Quaint Early Neo-Romanian Style House

An ealy type of Neo-Romanian style house, with discernible Art Nouveau outlines, dating from the turn of the 19th to 20th century, inspired from the first and more elegant buildings created in this style by the architect Ion Mincu. Maria Rosetti area, Bucharest. (©Valentin Mandache)

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I endeavor through this daily image series to inspire appreciation of the historic houses of Romania, a virtually undiscovered, but fascinating chapter of European architectural heritage.

***********************************************

If you plan acquiring a historic property in Romania or start a renovation project, I would be delighted to advice you in locating the property, specialist research, planning permissions, restoration project management, etc. To discuss your particular plan please see my contact details in the Contact page of this weblog.

The Central School for Girls: Woes of An Architectural Landmark in Post-Communist Romania

The architectural heritage of a country is an essential part of its cultural identity, defining the local communities, making them recognisable to the outside world and generating civic pride among the locals. The Neo-Romanian style is the only original architectural order that had emerged in Romania and as a consequence is a vital part of the national heritage and modern cultural identity.

The style has been initiated by the remarkable architect Ion Mincu (1852 – 1912) with the construction of the Lahovary House (1886) in Bucharest, followed by a number of outstanding designs and finished buildings. Unfortunately Mincu’s output was very small when compared with other seminal architects in Europe and elsewhere that put the basis of new styles or other architectural innovations. That was because of the fairly poor economy of Romania in that period, a newly independent country that emerged from the ruins of the Ottoman Empire, not a very propitious environment for the development of innovative architecture, and a still crystallizing modern Romanian cultural identity that was more concerned with following Western models, perceived as more prestigious, than developing its own heritage. Micu has thus planted the first seeds in the field of national architecture, which grew into the vigorous Neo-Romanian current that then developed effervescently throughout the country for following five decades until the WWII.

Architect Ion Mincu, title page of his biography book by Mihail Caffé, published in 1960, Editura Stiintifica, Bucharest.

This is why the first Neo-Romanian style buildings created by Ion Mincu are monuments of architecture of extraordinary importance for the national heritage, listed on the heritage registry and in theory protected by strict laws and regulations. The largest and in my opinion the most innovative Neo-Romanian style building designed by Mincu is the Central School for Girls in Bucharest (works started in 1890), a boarding school open to deserving girls from all social classes, emulating the Victorian modernising and democratising principles that permeated Romania at that time. I have here an old postcard, from the early 1930s, showing an aerial image of the building, which gives a good idea about its size and proficient layout, in many aspects ahead of its times.

The Central School for Girls, Bucharest, aerial photograph from early 1930s (old postcard, Valentin and Diana Mandache collection)

The Central School for Girls, together with the city around it, has withstood many vicissitudes in the century and a score since its first foundation stone was laid: the Great War and the enemy occupation of Bucharest, the World War II with bombing air raids by both Allied and German forces, followed by Soviet troops that swept through the city, nearly five decades of harsh communist regime, a bloody anticommunist revolution in 1989 and finally twenty years of chaotic and rapacious transition to a market economy. The sad irony is that the school and the architectural heritage of Bucharest have suffered most in the last Read more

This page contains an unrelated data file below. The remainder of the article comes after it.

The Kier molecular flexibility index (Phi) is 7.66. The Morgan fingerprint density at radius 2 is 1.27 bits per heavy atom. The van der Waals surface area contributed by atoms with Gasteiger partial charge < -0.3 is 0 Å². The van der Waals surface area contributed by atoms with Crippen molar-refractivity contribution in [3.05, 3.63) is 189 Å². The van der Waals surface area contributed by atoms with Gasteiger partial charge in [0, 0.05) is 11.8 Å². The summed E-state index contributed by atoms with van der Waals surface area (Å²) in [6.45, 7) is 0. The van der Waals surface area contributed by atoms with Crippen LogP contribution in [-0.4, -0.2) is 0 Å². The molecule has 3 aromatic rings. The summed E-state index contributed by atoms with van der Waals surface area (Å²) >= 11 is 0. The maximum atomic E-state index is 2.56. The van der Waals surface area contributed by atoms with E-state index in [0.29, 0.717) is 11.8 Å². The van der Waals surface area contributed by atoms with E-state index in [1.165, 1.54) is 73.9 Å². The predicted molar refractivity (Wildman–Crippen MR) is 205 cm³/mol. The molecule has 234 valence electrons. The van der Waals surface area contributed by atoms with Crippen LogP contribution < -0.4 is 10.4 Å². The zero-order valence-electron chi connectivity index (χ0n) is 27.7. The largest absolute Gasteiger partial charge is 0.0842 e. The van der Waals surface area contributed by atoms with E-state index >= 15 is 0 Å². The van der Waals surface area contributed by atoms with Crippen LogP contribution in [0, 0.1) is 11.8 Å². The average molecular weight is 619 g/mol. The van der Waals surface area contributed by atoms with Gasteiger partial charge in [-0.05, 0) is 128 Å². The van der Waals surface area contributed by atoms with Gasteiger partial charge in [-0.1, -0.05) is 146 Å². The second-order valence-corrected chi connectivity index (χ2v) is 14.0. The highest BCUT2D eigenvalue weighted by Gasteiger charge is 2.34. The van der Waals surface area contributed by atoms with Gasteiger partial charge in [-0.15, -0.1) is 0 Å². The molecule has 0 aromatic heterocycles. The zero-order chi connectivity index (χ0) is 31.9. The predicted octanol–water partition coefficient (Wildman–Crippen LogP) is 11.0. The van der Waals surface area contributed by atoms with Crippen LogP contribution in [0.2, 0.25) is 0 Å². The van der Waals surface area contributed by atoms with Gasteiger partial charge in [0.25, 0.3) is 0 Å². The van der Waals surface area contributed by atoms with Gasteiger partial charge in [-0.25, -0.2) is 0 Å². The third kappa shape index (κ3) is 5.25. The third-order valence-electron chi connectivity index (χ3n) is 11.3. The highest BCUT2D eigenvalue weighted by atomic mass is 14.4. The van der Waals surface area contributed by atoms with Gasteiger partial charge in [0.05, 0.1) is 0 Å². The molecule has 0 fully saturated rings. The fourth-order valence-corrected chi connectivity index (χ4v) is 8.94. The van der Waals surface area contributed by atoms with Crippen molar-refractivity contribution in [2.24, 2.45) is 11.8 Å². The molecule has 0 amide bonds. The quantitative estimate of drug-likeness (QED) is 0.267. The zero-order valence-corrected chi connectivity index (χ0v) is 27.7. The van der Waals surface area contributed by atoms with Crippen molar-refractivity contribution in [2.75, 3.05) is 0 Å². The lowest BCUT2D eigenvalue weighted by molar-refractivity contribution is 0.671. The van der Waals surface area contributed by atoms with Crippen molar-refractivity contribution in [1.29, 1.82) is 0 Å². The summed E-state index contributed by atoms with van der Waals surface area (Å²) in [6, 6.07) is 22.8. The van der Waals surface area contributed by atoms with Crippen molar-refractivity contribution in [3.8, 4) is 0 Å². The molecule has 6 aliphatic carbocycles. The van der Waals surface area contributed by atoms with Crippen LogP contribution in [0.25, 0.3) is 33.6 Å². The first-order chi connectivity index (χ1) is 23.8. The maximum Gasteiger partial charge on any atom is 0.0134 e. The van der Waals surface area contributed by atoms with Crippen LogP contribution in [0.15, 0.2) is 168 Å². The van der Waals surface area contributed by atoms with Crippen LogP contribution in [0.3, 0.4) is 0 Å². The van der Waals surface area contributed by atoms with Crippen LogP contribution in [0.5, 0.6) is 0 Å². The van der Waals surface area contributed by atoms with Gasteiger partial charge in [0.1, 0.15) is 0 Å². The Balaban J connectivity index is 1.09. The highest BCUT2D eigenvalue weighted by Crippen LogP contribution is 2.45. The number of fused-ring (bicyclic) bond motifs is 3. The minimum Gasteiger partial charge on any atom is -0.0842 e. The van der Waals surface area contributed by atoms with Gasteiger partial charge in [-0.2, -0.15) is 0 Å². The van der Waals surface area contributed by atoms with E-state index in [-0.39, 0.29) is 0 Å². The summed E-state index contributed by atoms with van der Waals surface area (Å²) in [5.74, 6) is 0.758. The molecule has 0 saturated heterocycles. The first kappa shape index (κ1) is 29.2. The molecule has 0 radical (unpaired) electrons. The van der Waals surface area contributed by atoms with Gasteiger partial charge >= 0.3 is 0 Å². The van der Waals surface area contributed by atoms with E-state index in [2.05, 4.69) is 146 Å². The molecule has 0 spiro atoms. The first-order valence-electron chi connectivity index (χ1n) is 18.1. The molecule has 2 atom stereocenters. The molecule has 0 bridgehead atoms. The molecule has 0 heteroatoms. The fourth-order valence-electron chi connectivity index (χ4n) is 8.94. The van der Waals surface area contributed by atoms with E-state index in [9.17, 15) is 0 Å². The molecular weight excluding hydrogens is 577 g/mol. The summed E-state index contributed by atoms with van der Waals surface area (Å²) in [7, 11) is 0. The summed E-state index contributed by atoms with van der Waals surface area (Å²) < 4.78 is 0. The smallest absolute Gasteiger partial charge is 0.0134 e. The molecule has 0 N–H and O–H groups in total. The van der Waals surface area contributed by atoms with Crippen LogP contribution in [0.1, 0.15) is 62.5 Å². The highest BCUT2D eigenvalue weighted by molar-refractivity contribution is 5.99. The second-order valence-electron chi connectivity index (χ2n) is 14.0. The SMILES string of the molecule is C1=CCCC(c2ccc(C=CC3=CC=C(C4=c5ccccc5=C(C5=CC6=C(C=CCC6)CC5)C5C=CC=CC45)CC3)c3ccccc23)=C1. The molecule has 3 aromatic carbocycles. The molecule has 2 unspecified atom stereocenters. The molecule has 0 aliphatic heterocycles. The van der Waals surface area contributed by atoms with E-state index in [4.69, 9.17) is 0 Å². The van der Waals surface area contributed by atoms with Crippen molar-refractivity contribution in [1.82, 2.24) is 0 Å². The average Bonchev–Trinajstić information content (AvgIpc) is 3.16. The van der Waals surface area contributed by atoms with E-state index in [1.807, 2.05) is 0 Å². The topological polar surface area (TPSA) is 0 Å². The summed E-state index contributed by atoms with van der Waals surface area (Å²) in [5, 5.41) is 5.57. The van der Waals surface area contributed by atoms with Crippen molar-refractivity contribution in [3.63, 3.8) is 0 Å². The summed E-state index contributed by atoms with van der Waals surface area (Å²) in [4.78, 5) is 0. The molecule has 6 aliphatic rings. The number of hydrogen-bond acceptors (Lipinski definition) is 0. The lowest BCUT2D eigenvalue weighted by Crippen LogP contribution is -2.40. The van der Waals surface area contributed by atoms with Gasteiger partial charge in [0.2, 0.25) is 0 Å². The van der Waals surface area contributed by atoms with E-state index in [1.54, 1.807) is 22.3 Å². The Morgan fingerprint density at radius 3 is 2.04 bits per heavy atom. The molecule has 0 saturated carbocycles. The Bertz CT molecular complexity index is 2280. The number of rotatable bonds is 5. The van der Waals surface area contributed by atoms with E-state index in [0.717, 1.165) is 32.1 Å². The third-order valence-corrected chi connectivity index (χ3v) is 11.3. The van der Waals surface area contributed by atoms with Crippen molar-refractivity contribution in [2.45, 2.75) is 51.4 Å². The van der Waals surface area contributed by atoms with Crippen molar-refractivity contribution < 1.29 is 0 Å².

The Cloister of Stavropoleos Church

The cloister of Stavropoles church, a creation of the architect Ion Mincu, the initiator of the Neo-Romanian style, exuding a soothing and serene atmosphere in the middle of a bustling Bucharest city centre. (©Valentin Mandache)

The small Stavropoleos church in the centre of Bucharest has been restored between 1904-10 by the remarkable architect Ion Mincu, the initiator of the Neo-Romanian style (he is the equivalent of Pugin in this country, if I am allowed to illustrate somehow crudely his status and fame regarding the revival of local architecture). Mincu designed the church cloister, shown in the photograph above, a wonderful architectural achievement within the very limited space available, in which he brought together many of his concepts and ideas pertaining to the Neo-Romanian order developed by him starting with the 1880s.  From Ion Mincu’s initial designs, the Neo-Romanian architectural style had a fascinating evolution in distinct phases and on several directions until its decline in the 1940s. The cloister of Stavropoles church is thus an wonderful textbook for anyone interested in studying or just admiring the initial stage of this style.

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I endeavor through this daily image series to inspire appreciation of the historic houses of Romania, a virtually undiscovered, but fascinating chapter of European architectural heritage.

***********************************************

If you plan acquiring a historic property in Romania or start a renovation project, I would be delighted to advice you in locating the property, specialist research, planning permissions, restoration project management, etc. To discuss your particular plan please see my contact details in the Contactpage of this weblog.